As a new decade gets under way, the tax world is being reshaped by a series of major trends and developments. Fallout from the financial crisis, the emergence of new economies as global players, a focus on transparency and effective tax administration, and increasingly close international cooperation are just some of the currents affecting tax systems and taxpayers alike.
Against this backdrop, USCIB, the OECD and BIAC convened their latest annual tax conference in Washington, D.C., June 7 and 8. The event brought together top officials from the U.S. and other governments, OECD representatives, corporate executives and other experts to discuss how the Paris-based OECD, which groups the world’s major market democracies, influences tax policies worldwide, and how business can work with it.
The challenges facing tax professionals in both the public and private sectors are many and varied. According to Bill Sample, corporate vice president for worldwide tax with Microsoft, and chair of USCIB’s Taxation Committee, the dispersal of key corporate functions across borders increases the number of international transactions just in the course of ordinary operations. “With the rise of the service economy, and the prevalence of intangible goods like software, it can be a real challenge for policy makers to keep up,” he said.
Add to the mix the OECD’s recent enlargement and engagement with non-OECD economies, and the picture becomes even more multifaceted. “The myth of the OECD as an insular ‘rich man’s club’ is being shattered as a new wave of members lines up to join, and as we deepen our engagement with other major new economies,” said Jeffrey Owens, director of the OECDs Center for Tax Policy and Administration.
IRS Commissioner Douglas Shulman, who chairs the OECD’s Forum on Tax Administration (FTA), said the already close cooperation between tax authorities in manor economies would increasingly give way to cross-border coordination on key issues.
“As chair of the FTA, I am working with my international counterparts to build greater cooperation between tax authorities across the world,” Mr. Shulman stated. He said FTA members could “speak with a unified voice on such critical maters as offshore compliance, corporate governance and high net-worth individuals.”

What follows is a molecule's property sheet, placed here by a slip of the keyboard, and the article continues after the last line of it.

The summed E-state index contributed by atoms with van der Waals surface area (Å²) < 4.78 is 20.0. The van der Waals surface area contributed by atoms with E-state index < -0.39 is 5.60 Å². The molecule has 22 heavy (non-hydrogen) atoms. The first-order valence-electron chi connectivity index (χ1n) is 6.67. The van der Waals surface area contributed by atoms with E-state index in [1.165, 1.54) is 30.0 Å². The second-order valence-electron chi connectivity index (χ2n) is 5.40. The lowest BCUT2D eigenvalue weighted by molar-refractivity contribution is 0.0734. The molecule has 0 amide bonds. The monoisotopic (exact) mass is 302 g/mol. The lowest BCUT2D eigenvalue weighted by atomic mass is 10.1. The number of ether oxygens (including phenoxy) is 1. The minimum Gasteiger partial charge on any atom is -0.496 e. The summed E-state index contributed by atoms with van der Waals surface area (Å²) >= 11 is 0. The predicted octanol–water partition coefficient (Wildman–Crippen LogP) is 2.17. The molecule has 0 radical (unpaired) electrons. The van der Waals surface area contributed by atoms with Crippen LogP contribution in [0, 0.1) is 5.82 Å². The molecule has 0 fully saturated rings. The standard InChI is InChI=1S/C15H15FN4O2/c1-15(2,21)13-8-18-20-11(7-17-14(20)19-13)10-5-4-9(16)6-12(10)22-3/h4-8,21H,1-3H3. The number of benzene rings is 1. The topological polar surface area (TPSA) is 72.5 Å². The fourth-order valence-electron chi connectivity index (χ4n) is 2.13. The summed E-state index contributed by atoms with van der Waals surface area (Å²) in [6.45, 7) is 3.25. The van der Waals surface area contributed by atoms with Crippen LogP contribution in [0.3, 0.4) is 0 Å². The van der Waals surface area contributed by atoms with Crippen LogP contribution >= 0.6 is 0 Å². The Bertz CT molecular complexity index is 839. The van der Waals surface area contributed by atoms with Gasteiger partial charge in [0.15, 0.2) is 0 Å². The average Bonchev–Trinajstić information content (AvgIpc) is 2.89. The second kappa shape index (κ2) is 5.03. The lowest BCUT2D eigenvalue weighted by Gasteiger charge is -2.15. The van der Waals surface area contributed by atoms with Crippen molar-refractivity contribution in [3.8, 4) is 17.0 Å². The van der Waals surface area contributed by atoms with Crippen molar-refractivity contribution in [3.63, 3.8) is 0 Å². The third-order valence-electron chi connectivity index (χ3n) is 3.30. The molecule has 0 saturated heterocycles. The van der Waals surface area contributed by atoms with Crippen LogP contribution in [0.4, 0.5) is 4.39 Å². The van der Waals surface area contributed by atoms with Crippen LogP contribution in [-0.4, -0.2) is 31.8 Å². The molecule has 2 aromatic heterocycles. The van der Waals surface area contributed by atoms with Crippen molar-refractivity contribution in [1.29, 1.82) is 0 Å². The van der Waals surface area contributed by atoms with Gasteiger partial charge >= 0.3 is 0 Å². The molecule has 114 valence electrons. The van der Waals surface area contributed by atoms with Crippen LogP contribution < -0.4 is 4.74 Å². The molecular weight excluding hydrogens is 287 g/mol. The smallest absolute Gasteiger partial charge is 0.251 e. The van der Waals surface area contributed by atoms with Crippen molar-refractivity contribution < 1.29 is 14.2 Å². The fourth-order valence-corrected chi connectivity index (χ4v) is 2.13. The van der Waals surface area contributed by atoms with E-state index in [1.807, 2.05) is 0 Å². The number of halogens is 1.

Mr. Shulman said a priority area for such international coordination is joint audits, where the United States and other jurisdictions would collaborate closely to avoid duplication of effort and agree on basic facts in a company audit and the appropriate treatment. He predicted such audits would be less intrusive and burdensome for taxpayers, and he said the FTA would draft a how-to guide to ensure best practices and uniformity across borders.
Conference panels tackled a number of issues that can bedevil even the most astute tax planners at global companies. Take transfer pricing, the system under which companies and tax authorities account for intra-company sales across borders. “Transfer pricing disputes involving intangible goods tend to be among the most contentious and high-stakes international tax controversies companies face,” said Lynda Walker, USCIB’s vice president and international tax counsel.
The OECD is about to undertake a review of how its Transfer Pricing Guidelines apply to intangibles. A panel at the conference looked at whether consensus can be reached on what exactly constitutes an intangible.
Another set of issues revolve around international efforts to curtail climate change. Tradable permits are likely to be one of the principle instruments used to reduce emissions of greenhouse gases, according to Chris Lenon, global head of tax with Rio Tinto, and chair of BIAC’s Tax Commitee. “Yet little systematic study has been undertaken of the tax treatment of such permits or of whether the interaction between national tax systems might impede the efficient operation of a cap-and-trade regime,” he said.
Panels at the conference also addressed information exchange between national tax authorities, value-added taxes, the OECD’s Model Tax Convention, secondment of employees and the “arm’s-length” principle, which was set forth by the OECD in 1995 to guide transfer-pricing matters but which is under increasing scrutiny.
All told, some 300 people attended the two-day conference. Many presentations and other conference materials are available at www.uscibtax.org. The dates of next year’s conference have been set for June 6-7, 2011.
Staff contact: Lynda Walker
Text of Commissioner Shulman’s remarks (IRS website)
More on USCIB’s Taxation Committee
OECD Center for Tax Policy and Administration website